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Climate change has been acknowledged to be a global problem calling for a global solution. The adverse effects to the environment that result from greenhouse gases especially CO2 being concentrated in the atmosphere have begun to become a reality to human beings thus prompting for action by governments all over the world.
However, threats to biodiversity which are in fact intertwined with climate change issues have continued to be ignored despite them being of equal importance. ICLEI (2010) affirms that not only is global climate interconnected with biodiversity loss but that mitigation of climate change is directly dependent on biodiversity management.
Owing to the significance of biodiversity to human existence, it makes sense for efforts to be made to ensure that biodiversity is protected. Prominent world leaders such as the German Chancellor and the British Foreign Secretary have advanced that “threats to biodiversity are just as important as climate change”.
This paper shall articulate the truth of this statement by demonstrating that threats to biodiversity pose significant threat to the sustainability of human life on earth and are therefore the protection of biodiversity is as important as the mitigation of climate change.
Biodiversity is defined as “the variety of life on Earth and the natural patterns it forms” (Convention on Biological Diversity 2010). The unique interaction of the millions of life forms that make up biodiversity results in a habitable Earth that can sustain the lives of human beings.
Thompson (2009, p.9) notes that biodiversity is more than simply a list of species present at a location; rather, it is the variability among living organisms from the different sources.
While biodiversity change and the extinction of some species is a natural occurrence that has been going on for millions of years, modern day human activities have resulted in a rate of biodiversity loss that far exceeds the natural one.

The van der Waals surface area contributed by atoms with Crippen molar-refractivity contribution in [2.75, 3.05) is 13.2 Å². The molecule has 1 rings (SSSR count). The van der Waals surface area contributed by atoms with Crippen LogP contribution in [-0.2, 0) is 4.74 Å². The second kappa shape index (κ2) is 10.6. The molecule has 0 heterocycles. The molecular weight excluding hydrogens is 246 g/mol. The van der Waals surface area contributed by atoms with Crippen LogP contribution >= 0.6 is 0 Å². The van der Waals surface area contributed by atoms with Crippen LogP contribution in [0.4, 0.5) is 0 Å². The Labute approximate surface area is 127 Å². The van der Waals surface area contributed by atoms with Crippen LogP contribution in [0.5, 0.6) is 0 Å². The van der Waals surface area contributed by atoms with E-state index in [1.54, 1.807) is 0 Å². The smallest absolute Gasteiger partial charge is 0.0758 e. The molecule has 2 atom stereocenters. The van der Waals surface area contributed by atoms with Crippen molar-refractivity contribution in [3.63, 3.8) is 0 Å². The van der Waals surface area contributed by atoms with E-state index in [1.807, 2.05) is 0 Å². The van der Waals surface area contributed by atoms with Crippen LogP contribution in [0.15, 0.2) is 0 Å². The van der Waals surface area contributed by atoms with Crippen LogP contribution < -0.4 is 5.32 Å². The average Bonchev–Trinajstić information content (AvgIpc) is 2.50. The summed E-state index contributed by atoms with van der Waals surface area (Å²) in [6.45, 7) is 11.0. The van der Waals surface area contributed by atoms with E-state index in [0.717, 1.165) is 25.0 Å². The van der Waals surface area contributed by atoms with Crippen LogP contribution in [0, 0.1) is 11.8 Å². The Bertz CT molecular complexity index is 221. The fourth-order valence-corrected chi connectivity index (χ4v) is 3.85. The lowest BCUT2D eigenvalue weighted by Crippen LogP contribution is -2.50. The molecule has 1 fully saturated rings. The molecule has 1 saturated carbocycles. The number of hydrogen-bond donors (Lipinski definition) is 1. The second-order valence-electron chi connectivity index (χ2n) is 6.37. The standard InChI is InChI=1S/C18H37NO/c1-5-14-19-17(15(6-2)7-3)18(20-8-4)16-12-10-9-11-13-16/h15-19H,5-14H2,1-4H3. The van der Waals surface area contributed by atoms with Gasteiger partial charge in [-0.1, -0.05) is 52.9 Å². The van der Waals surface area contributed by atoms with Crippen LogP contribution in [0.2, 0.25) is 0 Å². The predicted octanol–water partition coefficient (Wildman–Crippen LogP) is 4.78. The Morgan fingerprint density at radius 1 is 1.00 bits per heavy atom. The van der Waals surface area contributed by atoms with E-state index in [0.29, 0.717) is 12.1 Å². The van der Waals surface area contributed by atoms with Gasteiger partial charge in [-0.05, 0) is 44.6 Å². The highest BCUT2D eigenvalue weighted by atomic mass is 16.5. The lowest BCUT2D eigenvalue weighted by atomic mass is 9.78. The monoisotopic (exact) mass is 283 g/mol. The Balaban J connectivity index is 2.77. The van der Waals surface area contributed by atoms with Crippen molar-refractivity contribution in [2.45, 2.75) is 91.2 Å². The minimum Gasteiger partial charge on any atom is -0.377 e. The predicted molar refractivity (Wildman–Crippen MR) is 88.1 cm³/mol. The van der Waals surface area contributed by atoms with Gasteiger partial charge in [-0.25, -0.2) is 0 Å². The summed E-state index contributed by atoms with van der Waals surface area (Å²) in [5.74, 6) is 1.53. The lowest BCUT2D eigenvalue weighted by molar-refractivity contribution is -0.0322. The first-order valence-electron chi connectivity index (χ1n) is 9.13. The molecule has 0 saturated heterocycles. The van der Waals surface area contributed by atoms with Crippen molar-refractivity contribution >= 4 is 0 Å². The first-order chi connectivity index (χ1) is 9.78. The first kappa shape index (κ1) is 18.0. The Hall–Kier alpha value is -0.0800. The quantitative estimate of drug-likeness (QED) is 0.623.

The rapid growth and industrialization experienced by developing nations through the 20th century has been blamed for most of the adverse effects on biodiversity (Anand 2004, p.28).
These changes have had mostly negative effects for man and have resulted in unsustainable development. Gitay et al (2007, p.13) notes that changes in climatic variables in the course of the last half century have led to an increase in the frequency and intensity of outbreaks of pests and diseases.
In addition to this, IPCC (2002) reveals that species which have limited climatic ranges or are restricted to specific habitat requirements will be at the risk of extinction owing to climate changes.
The Millennium Ecosystem Assessment (2010) points to the bleak reality that over half of the ecosystem services required for sustaining life are being degraded and this will invariably have harmful consequences with time.
As such, it is of great importance that measure be undertaken to mitigate the loss of biodiversity or at best to encourage the recreation of the same. Sustainable development and governance are two means which if used effectively can have these desirable results.
Sustainability involves the exploitation of biodiversity in a controlled manner that does not threaten the future occurrence of the same. Naturally, biodiversity is able to ensure its own diversity.
For example, Thompson (2009, p.13) reveals that while many forests are prone to fire, the species are well-adapted to this natural disturbance and forests together with the species that exist in them are capable of regenerating after a fire.
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Reid and Swiderska (2008, p.3) propose that only by using ecologically sound approaches to contain the effects of climate change can sustainability be guaranteed.
To demonstrate this point, the authors point to the Vietnam coastal problem where the severity of tropical storms as a result of climate change threatened the livelihood of people living near the coast. Instead of using expensive concrete sea walls to adapt to this problem, Vietnam rehabilitated coastal mangroves which not only protected from storms but acted as carbon sink.